Don’t wait for your existing light bulbs to burn out. Having Dr. Energy Saver change your bulbs to Compact Florescent bulbs is an easy decision.
The largest consumer of energy in your house is your heating and cooling system. The Objective of your heating and cooling system is to properly and efficiently deliver comfort and clean indoor air to each room in your home.
In recent years great strides have been made in technology that results in much more efficient heating and cooling systems. More efficient systems do a better job of converting your energy dollars into warm or cool air.
As your existing equipment ages it is more prone to breakdowns, and grows less efficient each year of operation. If your existing heating and cooling equipment is 12 to 15 years old, you may consider replacing it with newer Energy Star rated equipment, which can save 10-20% or more on your heating and cooling costs. And since Heating and cooling represents 50% of the energy use in your home it is well worth considering.
Dr. Energy Saver will tell you how old your equipment is, how efficient it is compared to today’s state-of-the-art Energy Star systems, and give you a general idea of its condition.
Your heating and air conditioning system uses a network of ducts to collect the air from the various rooms in your home, heat or cool it at the HVAC unit, and then redistribute it back to those rooms. There are two types of ducts the return ducts that suck air from the rooms, and the supply ducts that blow heated or cooled air back to the rooms. When you have leaks in your ductwork it costs you money. How?
Ducts are run in unconditioned spaces such as attics, basements, crawl spaces, garages, and inside wall cavities.
When your return duct leaks, it sucks unconditioned and contaminated air from these spaces into the duct which distributes that air to the rest of your home. Picture a leaky return duct running through your attic in August. You are trying to cool your house, but the duct is sucking 10% of it’s air in from a 120 degree attic! It will definitely cost you more to cool 120 degree air from the attic, compared to 78 degree air from the rooms.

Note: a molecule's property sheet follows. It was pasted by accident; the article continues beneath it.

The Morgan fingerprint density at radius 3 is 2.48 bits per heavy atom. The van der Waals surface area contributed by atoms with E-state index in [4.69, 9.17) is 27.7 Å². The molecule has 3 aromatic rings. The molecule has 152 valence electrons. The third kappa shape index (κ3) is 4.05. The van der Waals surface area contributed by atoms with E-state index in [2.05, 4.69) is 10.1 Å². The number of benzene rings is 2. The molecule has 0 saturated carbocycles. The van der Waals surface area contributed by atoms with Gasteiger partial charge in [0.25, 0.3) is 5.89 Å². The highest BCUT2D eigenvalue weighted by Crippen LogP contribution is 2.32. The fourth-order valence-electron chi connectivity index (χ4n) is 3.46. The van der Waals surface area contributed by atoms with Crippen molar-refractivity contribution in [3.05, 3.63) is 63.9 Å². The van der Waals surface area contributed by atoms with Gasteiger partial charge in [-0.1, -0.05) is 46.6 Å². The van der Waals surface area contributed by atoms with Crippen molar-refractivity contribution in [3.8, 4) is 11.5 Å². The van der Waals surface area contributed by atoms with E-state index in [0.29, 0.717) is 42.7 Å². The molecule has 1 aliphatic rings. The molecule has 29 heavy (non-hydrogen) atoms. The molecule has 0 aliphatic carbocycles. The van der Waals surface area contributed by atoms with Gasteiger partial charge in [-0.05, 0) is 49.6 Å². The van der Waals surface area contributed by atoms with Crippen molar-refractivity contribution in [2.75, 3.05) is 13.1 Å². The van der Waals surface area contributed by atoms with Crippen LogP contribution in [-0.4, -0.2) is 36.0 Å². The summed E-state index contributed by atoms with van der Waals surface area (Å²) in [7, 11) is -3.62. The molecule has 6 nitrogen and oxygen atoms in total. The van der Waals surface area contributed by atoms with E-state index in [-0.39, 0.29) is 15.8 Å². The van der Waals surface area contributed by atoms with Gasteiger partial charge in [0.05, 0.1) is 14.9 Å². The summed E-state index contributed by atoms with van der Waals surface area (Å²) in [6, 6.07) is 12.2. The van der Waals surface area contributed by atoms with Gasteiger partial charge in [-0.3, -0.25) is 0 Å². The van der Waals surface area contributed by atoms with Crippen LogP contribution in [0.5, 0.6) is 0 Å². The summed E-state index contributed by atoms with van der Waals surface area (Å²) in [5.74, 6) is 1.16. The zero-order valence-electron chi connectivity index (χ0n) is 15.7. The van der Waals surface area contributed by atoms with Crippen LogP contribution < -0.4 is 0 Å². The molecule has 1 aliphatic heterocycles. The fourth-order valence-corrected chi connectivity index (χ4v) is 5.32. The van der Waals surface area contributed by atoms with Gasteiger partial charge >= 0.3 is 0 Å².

Supply duct leakage is also a problem. Picture a supply duct in a hot attic that is supposed to take the air you just paid to cool to the rooms in your home. But the duct leaks 10% of it’s air out into the 120 degree attic! This energy is wasted and lost. Now picture this in the winter, when you are paying to heat the air, but 10% of it leaks out into the 30 degree attic again, energy wasted and lost.
There are other issues about pressure balance in your home. For example if you have more supply duct leakage than return duct leakage, you will depressurize your home and suck more air in from the outside through holes and cracks and joints. If you have more return duct leakage than supply duct leakage you will pressurize your home and blow more air out of all the holes and cracks and joints in your home.
Ductwork is often installed by the lowest skilled laborers on the crew when the home is built. They do not understand the importance of the duct tightness and design. And of course, back then, they probably were not thinking about saving energy as we must do today.
Dr. Energy Saver will assess how much duct leakage you have and recommend a solution.
These days, everyone has heard about Energy Star rated appliances. These have been certified by a federal program as among the most energy efficient appliances in their category. But do you have them?
If you have old appliances, they probably consume more electricity than they need to. And the older they are, the worse they probably are.
For example, a new Energy Star rated refrigerator can save you more than 37% in electricity per year compared to a 20 year old refrigerator.
An Energy Star clothes washer can use as much as 12,584 gallons of water per year LESS than a standard machine. It's not only the water you are saving but the cost to heat that water as well.
Consider upgrading your appliances in your home as appropriate. If you wait until the appliance dies, you could be wasting money in the long run.
Did you know that toilets installed before 1994, flushed 6 times a day, use an average of 20 gallons per person per day? An average shower takes 15 minutes, and can use up to 60 gallons of water with a conventional shower head. Old washing machines use up to 60 gallons of water per load, and old dishwashers use up to 15 gallons per load.
In the case of showers, and washing clothes and dishes, it’s not just the water that is being wasted, but the significant energy needed to heat the extra water that is also being wasted.
A leaky hot water fixture that leaks one drop a second can cost $1 a month.
Saving water is important to your overall energy savings program.